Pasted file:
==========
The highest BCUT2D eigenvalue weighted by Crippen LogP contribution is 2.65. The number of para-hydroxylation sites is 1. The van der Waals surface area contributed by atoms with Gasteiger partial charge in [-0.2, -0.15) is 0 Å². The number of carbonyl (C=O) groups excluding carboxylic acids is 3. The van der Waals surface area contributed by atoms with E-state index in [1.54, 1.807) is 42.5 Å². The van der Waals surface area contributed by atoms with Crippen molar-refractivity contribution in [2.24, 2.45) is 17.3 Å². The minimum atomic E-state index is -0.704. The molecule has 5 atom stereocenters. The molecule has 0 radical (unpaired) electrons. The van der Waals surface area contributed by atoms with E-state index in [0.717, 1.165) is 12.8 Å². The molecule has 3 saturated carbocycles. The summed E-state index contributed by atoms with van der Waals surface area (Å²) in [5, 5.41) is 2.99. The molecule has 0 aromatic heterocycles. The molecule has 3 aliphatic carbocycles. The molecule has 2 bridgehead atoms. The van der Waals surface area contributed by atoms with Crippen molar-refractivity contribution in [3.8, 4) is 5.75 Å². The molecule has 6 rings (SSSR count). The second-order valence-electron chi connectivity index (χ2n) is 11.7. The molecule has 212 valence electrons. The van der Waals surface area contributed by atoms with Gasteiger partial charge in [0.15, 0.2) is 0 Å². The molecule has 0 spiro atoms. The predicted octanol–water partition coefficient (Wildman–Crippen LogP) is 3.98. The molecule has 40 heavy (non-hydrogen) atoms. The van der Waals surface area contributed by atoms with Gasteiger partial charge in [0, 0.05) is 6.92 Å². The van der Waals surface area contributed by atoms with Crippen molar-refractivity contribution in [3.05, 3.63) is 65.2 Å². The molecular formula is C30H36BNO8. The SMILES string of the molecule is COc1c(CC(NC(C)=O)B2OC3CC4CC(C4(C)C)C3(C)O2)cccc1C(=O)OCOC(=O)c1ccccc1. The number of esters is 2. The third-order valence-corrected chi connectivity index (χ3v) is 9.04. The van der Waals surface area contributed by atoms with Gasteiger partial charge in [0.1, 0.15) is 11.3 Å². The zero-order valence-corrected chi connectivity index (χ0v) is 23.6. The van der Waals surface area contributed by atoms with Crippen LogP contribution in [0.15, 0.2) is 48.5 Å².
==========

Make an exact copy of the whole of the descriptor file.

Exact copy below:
The highest BCUT2D eigenvalue weighted by Crippen LogP contribution is 2.65. The number of para-hydroxylation sites is 1. The van der Waals surface area contributed by atoms with Gasteiger partial charge in [-0.2, -0.15) is 0 Å². The number of carbonyl (C=O) groups excluding carboxylic acids is 3. The van der Waals surface area contributed by atoms with E-state index in [1.54, 1.807) is 42.5 Å². The van der Waals surface area contributed by atoms with Crippen molar-refractivity contribution in [2.24, 2.45) is 17.3 Å². The minimum atomic E-state index is -0.704. The molecule has 5 atom stereocenters. The molecule has 0 radical (unpaired) electrons. The van der Waals surface area contributed by atoms with E-state index in [0.717, 1.165) is 12.8 Å². The molecule has 3 saturated carbocycles. The summed E-state index contributed by atoms with van der Waals surface area (Å²) in [5, 5.41) is 2.99. The molecule has 0 aromatic heterocycles. The molecule has 3 aliphatic carbocycles. The molecule has 2 bridgehead atoms. The van der Waals surface area contributed by atoms with Crippen molar-refractivity contribution in [3.8, 4) is 5.75 Å². The molecule has 6 rings (SSSR count). The second-order valence-electron chi connectivity index (χ2n) is 11.7. The molecule has 212 valence electrons. The van der Waals surface area contributed by atoms with Gasteiger partial charge in [0.15, 0.2) is 0 Å². The molecule has 0 spiro atoms. The predicted octanol–water partition coefficient (Wildman–Crippen LogP) is 3.98. The molecule has 40 heavy (non-hydrogen) atoms. The van der Waals surface area contributed by atoms with Gasteiger partial charge in [0, 0.05) is 6.92 Å². The van der Waals surface area contributed by atoms with Crippen molar-refractivity contribution in [3.05, 3.63) is 65.2 Å². The molecular formula is C30H36BNO8. The SMILES string of the molecule is COc1c(CC(NC(C)=O)B2OC3CC4CC(C4(C)C)C3(C)O2)cccc1C(=O)OCOC(=O)c1ccccc1. The number of esters is 2. The third-order valence-corrected chi connectivity index (χ3v) is 9.04. The van der Waals surface area contributed by atoms with Gasteiger partial charge in [0.1, 0.15) is 11.3 Å². The zero-order valence-corrected chi connectivity index (χ0v) is 23.6. The van der Waals surface area contributed by atoms with Crippen LogP contribution in [0.15, 0.2) is 48.5 Å².